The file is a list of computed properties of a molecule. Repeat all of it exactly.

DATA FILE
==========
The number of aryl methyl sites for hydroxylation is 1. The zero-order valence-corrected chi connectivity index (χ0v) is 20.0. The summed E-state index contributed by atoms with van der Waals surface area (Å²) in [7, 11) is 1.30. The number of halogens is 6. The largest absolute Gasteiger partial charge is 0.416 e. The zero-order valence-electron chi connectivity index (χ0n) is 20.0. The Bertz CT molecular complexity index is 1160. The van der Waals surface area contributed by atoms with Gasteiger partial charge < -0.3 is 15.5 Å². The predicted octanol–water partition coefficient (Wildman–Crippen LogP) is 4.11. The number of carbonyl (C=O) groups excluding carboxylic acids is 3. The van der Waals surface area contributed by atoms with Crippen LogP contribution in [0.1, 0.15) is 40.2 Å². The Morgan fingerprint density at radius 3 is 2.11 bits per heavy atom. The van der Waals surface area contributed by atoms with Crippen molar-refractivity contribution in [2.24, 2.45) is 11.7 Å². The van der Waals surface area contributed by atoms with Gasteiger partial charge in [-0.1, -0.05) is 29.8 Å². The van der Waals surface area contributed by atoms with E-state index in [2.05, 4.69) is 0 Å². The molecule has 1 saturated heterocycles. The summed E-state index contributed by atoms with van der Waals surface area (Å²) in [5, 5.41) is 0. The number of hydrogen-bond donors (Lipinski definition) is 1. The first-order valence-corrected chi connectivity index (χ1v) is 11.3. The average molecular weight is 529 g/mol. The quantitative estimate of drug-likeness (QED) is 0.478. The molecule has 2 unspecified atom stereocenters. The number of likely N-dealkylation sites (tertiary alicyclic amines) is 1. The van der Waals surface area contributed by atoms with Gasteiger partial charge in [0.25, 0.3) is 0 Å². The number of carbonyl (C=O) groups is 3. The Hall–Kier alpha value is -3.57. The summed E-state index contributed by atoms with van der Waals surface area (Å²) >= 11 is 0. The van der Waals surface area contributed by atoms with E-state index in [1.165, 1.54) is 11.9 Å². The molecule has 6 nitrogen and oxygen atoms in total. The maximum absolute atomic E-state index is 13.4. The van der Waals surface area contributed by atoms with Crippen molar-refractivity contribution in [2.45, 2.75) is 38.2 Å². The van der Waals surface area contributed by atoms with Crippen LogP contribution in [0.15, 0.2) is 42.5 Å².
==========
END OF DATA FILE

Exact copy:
The number of aryl methyl sites for hydroxylation is 1. The zero-order valence-corrected chi connectivity index (χ0v) is 20.0. The summed E-state index contributed by atoms with van der Waals surface area (Å²) in [7, 11) is 1.30. The number of halogens is 6. The largest absolute Gasteiger partial charge is 0.416 e. The zero-order valence-electron chi connectivity index (χ0n) is 20.0. The Bertz CT molecular complexity index is 1160. The van der Waals surface area contributed by atoms with Gasteiger partial charge < -0.3 is 15.5 Å². The predicted octanol–water partition coefficient (Wildman–Crippen LogP) is 4.11. The number of carbonyl (C=O) groups excluding carboxylic acids is 3. The van der Waals surface area contributed by atoms with Crippen LogP contribution in [0.1, 0.15) is 40.2 Å². The Morgan fingerprint density at radius 3 is 2.11 bits per heavy atom. The van der Waals surface area contributed by atoms with Crippen molar-refractivity contribution in [2.24, 2.45) is 11.7 Å². The van der Waals surface area contributed by atoms with Gasteiger partial charge in [-0.1, -0.05) is 29.8 Å². The van der Waals surface area contributed by atoms with E-state index in [2.05, 4.69) is 0 Å². The molecule has 1 saturated heterocycles. The summed E-state index contributed by atoms with van der Waals surface area (Å²) in [5, 5.41) is 0. The number of hydrogen-bond donors (Lipinski definition) is 1. The first-order valence-corrected chi connectivity index (χ1v) is 11.3. The average molecular weight is 529 g/mol. The quantitative estimate of drug-likeness (QED) is 0.478. The molecule has 2 unspecified atom stereocenters. The number of likely N-dealkylation sites (tertiary alicyclic amines) is 1. The van der Waals surface area contributed by atoms with Gasteiger partial charge in [0.25, 0.3) is 0 Å². The number of carbonyl (C=O) groups is 3. The Hall–Kier alpha value is -3.57. The summed E-state index contributed by atoms with van der Waals surface area (Å²) >= 11 is 0. The van der Waals surface area contributed by atoms with E-state index in [1.165, 1.54) is 11.9 Å². The molecule has 6 nitrogen and oxygen atoms in total. The maximum absolute atomic E-state index is 13.4. The van der Waals surface area contributed by atoms with Crippen molar-refractivity contribution in [2.45, 2.75) is 38.2 Å². The van der Waals surface area contributed by atoms with Crippen LogP contribution in [0.15, 0.2) is 42.5 Å².